V6 still not supported

Joe Maimon jmaimon at jmaimon.com
Thu Mar 24 10:07:53 UTC 2022


Mark Delany wrote:
> On 24Mar22, Greg Skinner via NANOG allegedly wrote:
>
>> straightforward transition plan
>> in-hand working transition strategy
>> nor a straightforward transition
> Any such "transition plan" whether "working" or "straightforward" is logically
> impossible. Why anyone thinks such a mythical plan might yet be formulated some 20+ years
> after deploying any of ipv6, ipv4++ or ipv6-lite is absurd.

You are correct that there is no way to represent 128 bits inside of a 
32 bit field without modifications. Especially past the point of early 
adoption when there was still a 1:1 ratio of IPv4 and IPv6 actual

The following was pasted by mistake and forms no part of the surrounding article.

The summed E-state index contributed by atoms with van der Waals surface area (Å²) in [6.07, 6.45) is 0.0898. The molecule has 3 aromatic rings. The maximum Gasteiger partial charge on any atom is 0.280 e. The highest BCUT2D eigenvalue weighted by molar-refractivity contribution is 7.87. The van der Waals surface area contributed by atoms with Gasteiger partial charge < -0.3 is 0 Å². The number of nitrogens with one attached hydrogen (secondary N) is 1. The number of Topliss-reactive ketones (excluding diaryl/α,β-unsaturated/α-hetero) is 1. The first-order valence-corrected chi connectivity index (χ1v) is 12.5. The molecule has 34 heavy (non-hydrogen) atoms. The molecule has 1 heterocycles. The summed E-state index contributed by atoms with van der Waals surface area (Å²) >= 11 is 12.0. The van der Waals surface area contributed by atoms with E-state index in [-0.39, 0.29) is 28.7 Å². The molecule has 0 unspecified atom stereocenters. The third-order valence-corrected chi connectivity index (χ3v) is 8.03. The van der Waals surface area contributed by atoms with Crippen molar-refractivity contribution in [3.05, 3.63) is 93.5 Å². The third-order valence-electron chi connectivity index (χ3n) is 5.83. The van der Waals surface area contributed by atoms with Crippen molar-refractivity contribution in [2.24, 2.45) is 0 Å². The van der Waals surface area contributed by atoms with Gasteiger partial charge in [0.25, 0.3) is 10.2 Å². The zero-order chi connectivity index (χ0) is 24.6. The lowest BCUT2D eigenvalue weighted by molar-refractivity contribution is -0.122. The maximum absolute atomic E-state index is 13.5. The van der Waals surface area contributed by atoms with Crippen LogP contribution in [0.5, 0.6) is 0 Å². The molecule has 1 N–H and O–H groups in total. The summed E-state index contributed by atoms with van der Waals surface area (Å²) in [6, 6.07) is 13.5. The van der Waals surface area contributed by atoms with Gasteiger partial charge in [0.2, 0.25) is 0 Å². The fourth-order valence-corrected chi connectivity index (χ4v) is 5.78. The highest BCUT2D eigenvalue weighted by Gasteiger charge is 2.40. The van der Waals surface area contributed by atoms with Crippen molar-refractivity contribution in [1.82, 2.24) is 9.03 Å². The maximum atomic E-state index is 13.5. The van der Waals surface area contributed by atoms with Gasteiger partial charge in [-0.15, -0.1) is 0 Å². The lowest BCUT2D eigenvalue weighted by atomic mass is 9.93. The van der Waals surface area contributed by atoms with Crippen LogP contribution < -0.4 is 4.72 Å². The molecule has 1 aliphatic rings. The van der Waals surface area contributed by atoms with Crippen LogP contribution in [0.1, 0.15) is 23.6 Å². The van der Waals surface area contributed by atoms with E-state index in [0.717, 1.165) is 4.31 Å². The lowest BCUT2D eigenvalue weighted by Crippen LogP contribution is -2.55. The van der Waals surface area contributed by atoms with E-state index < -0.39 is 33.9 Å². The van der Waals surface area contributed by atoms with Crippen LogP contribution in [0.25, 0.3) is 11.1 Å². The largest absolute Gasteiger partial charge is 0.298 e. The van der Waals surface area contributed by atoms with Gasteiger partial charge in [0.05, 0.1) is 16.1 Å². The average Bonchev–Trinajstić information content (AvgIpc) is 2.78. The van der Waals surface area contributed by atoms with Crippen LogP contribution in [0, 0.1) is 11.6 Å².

addressing possible.

However, even transition mechanism that would have relied upon IPv4 
modifications would have had a better chance of being rolled out as part 
of normal update cycle at this point than mass deployment of IPv6 which 
requires a bit more than normal update cycle.


>
> The logic goes: we support legacy "do nothing" ipv4 deployments forever. We also expect
> those same deployments to invest significant effort, cost and risk to move off their
> perfectly functioning network for no self-serving benefit.

No surprise that hasnt happened very quickly. You have that backwards. 
Legacy ipv4 do-nothing deployments have absolutely no need of support. 
IPv6 needs their support so that non-legacy deployments of IPv4 wont 
need continued support.

>
> There be unicorns and denial of human nature.
>
>
> Mark.
>


Human nature is that deployment of a technology when the larger benefit 
is unrealized in the short term by the party expected to expend the 
costs of the deployment is unlikely to have significant widespread 
initial momentum and is quite likely to have lingering inability to 
complete a global deployment.

As that is the case, efforts on both protocols are warranted.

Joe



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